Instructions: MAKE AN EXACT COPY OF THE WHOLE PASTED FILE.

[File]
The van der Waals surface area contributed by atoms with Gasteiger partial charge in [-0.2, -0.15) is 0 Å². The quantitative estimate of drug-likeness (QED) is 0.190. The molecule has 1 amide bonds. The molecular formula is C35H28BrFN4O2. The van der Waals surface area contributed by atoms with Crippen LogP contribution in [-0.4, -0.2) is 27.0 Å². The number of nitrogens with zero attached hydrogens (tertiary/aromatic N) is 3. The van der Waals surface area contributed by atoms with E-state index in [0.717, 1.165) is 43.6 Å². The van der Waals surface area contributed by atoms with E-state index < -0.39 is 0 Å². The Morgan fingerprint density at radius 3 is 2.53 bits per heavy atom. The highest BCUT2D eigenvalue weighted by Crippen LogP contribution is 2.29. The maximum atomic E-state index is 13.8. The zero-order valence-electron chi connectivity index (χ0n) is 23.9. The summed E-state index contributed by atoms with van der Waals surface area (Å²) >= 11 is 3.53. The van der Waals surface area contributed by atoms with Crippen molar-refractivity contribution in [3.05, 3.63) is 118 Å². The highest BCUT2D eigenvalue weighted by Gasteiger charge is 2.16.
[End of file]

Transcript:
The van der Waals surface area contributed by atoms with Gasteiger partial charge in [-0.2, -0.15) is 0 Å². The quantitative estimate of drug-likeness (QED) is 0.190. The molecule has 1 amide bonds. The molecular formula is C35H28BrFN4O2. The van der Waals surface area contributed by atoms with Crippen LogP contribution in [-0.4, -0.2) is 27.0 Å². The number of nitrogens with zero attached hydrogens (tertiary/aromatic N) is 3. The van der Waals surface area contributed by atoms with E-state index in [0.717, 1.165) is 43.6 Å². The van der Waals surface area contributed by atoms with E-state index < -0.39 is 0 Å². The Morgan fingerprint density at radius 3 is 2.53 bits per heavy atom. The highest BCUT2D eigenvalue weighted by Crippen LogP contribution is 2.29. The maximum atomic E-state index is 13.8. The zero-order valence-electron chi connectivity index (χ0n) is 23.9. The summed E-state index contributed by atoms with van der Waals surface area (Å²) >= 11 is 3.53. The van der Waals surface area contributed by atoms with Crippen molar-refractivity contribution in [3.05, 3.63) is 118 Å². The highest BCUT2D eigenvalue weighted by Gasteiger charge is 2.16.